Maximising investment returns is the primary goal of asset management but managing and mitigating portfolio risk also plays a significant role. Successful active investing requires outperformance of a benchmark through skilful stock selection and market timing, but these bets necessarily foster risk. Active investment managers are constrained by investment mandates such as component asset weight restrictions, prohibited investments (e.g. no fixed
income instruments below investment grade) and minimum weights in certain securities (e.g. at least 𝑥�% in cash or foreign equities). Such strategies' portfolio risk is measured relative to a benchmark (termed the tracking error (TE)) – usually a market index or fixed weight mix of securities – and investment mandates usually confine TEs to be lower than prescribed values to limit excessive risk taking. The locus of possible portfolio risks and returns, constrained by a TE relative to a benchmark, is an ellipse in return/risk space, and the sign and magnitude of this ellipse's main axis slope varies under different market conditions. How these variations affect portfolio performance is explored for the first time. Changes in main axis slope (magnitude and sign) acts as an early indicator of portfolio performance and could therefore be used as another risk management tool.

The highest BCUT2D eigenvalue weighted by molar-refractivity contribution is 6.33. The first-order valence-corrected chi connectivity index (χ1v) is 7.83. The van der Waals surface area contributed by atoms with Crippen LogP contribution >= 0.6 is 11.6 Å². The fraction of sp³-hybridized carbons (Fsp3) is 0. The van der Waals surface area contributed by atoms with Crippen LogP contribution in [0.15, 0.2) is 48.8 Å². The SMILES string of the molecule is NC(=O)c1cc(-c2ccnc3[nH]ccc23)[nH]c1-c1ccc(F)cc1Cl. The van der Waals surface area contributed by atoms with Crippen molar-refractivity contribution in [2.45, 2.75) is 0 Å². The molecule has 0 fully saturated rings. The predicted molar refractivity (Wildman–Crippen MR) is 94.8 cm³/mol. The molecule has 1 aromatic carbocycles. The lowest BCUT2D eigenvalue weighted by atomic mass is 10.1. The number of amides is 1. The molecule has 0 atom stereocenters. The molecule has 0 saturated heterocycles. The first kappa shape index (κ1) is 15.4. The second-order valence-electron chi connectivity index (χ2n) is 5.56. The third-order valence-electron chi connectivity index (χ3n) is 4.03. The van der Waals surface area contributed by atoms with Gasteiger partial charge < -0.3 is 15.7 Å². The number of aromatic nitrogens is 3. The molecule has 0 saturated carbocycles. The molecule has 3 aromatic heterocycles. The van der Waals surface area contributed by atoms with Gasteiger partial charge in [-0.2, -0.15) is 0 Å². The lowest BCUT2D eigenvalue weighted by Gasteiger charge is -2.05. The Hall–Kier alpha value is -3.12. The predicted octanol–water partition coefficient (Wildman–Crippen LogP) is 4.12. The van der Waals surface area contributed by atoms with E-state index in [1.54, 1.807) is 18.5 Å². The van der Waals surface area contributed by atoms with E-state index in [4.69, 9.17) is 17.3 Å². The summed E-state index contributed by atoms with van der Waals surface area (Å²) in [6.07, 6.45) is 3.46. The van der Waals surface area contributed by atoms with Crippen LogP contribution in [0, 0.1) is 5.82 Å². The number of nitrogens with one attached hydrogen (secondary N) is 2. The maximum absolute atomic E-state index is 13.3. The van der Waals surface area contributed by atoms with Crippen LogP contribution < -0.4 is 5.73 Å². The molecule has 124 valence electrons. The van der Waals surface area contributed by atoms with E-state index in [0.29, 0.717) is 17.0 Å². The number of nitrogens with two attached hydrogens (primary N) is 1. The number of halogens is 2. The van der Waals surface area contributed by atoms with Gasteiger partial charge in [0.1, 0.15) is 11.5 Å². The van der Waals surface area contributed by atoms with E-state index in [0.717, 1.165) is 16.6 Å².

The mean-variance framework coupled with the Sharpe ratio identifies optimal portfolios under the passive investment style. Optimal portfolio identification under active investment approaches, where performance is measured relative to a benchmark, is less well-known. Active portfolios subject to TE constraints lie on distorted elliptical frontiers in return/risk space. Identifying optimal active portfolios, however defined, have only recently begun to be explored. The Ω ratio considers both down and upside portfolio potential. Recent work has established a technique to determine optimal Ω ratio portfolios under the passive investment approach. The identification of optimal Ω ratio portfolios is applied to the active arena (i.e. to portfolios constrained by a TE) and it is found that while passive managers should always invest in maximum Ω ratio portfolios, active managers should first establish market conditions which determine the sign of the main axis slope of the constant TE frontier) and then invest in maximum Sharpe ratio portfolios when this slope is > 0 and maximum Ω ratios when the slope is < 0.
Dissertation (MSc (Financial Engineering)--University of Pretoria, 2020.